On April 8, 2014, William & Mary Law School hosted a panel entitled “Constitutions: Old and New,” which featured Anthony M. Kennedy, Associate Justice of the United States Supreme Court, and Richard Goldstone, former Justice of the South African Constitutional Court, joined by Dean Davison Douglas and Professor Christie Warren.
Justice Kennedy's topic was "Old Constitutions," and the importance of building constitutions which last and are respected by all branches of government as well as society. He described the flexibility and durability of the United States Constitution as the oldest in the world, stating that the strength of the U.S. constitution lies in its longevity. He emphasized the "capacious" language of the document that allowed for it to change over time, citing the broad terms "life, liberty, and property.” This flexibility is aided by the role of the courts in interpreting the language of the document. Kennedy rooted this in the generally accepted American jurisprudence principle of Chief Justice John Marshall’s landmark decision, Marbury v. Madison. Kennedy went on to discuss that there is, however, interesting international comparisons in the assertion of judicial authority by such courts. Marshall picked an issue that was a minor contest at the time, and because of his selectivity, he was able to expand the power of the courts without too much backlash. By contrast, Kennedy pointed out, the High Court in Hong Kong tried a similar judicial move, but did so while trying to invalidate a law of extreme social and political importance. This decision was then defeated by the legislature, thereby defeating judicial review and creating ongoing constitutional difficulties.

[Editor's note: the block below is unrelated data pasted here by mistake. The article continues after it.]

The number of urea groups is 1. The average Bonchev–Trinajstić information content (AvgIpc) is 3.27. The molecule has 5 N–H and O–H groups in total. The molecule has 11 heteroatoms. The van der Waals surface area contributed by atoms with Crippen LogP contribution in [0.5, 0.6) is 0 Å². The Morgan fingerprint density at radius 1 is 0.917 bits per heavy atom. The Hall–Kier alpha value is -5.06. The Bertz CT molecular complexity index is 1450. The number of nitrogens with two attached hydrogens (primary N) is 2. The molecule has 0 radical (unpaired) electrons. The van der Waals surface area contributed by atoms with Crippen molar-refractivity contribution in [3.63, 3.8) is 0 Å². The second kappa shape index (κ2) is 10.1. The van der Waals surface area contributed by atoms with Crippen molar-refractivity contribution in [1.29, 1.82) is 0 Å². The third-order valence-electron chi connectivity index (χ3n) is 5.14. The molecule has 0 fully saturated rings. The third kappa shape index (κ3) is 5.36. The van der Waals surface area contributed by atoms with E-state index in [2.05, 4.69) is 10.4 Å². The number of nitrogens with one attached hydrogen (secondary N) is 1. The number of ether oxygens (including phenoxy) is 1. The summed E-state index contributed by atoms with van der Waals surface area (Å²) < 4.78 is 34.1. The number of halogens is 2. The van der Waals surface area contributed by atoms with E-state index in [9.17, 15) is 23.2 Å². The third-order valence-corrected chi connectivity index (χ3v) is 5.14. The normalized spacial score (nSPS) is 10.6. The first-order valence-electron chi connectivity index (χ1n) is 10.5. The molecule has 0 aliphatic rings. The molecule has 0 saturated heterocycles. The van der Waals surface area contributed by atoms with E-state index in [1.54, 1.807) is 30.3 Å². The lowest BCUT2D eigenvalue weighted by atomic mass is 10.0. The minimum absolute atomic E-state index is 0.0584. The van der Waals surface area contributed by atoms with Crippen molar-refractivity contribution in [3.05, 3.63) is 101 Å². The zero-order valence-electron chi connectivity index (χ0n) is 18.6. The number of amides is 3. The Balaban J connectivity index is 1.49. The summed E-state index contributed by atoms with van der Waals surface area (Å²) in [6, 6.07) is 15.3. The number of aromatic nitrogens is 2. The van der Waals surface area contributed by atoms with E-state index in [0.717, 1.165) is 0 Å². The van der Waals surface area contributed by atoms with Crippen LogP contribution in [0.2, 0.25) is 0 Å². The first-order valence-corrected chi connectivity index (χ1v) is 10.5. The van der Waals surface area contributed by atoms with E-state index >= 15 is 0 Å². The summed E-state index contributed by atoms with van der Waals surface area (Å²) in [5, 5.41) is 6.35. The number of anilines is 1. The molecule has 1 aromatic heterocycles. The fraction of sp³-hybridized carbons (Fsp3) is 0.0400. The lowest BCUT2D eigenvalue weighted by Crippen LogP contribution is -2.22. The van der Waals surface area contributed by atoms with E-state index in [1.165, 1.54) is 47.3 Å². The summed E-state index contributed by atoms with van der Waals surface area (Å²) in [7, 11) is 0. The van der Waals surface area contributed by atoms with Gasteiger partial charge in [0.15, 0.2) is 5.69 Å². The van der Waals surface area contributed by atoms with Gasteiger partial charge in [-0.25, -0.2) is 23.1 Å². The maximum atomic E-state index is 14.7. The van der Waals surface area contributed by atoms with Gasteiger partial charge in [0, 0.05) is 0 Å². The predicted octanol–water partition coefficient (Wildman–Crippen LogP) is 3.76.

Justice Goldstone, by contrast, spoke of the phenomena of new constitutions, emphasizing the theme of international law and its impact on constitutions. Goldstone emphasized the fact that the South African Constitution required, in its very text, consideration of international law and invited consideration of foreign law in resolving constitutional issues. Justice Goldstone spoke of starting the South African Constitutional Court in the wake of apartheid and the challenge of creating new law in the vacuum of appropriate South African legal precedent following governmental restructuring and the creation of a new constitution. He related the importance of Dutch Common Law and the prevalence of international norms in interpreting early cases and noted the growing power of precedent over the past 20 years since the Court's founding. He, much like Justice Albie Sachs (who visited William & Mary Law School a few weeks prior), noted the importance of President Nelson Mandela to the process of consolidating power around the court. In the Constitutional Court’s very first term, they ruled against a executive order issued by President Mandela, declaring it an overreach of executive authority into the legislative sphere—Mandela accepted the ruling, and thereby allowed for a precedent to be set that imbued the Court with judicial authority and showed the nation Mandela’s respect and deference for the role of the Constitution Court.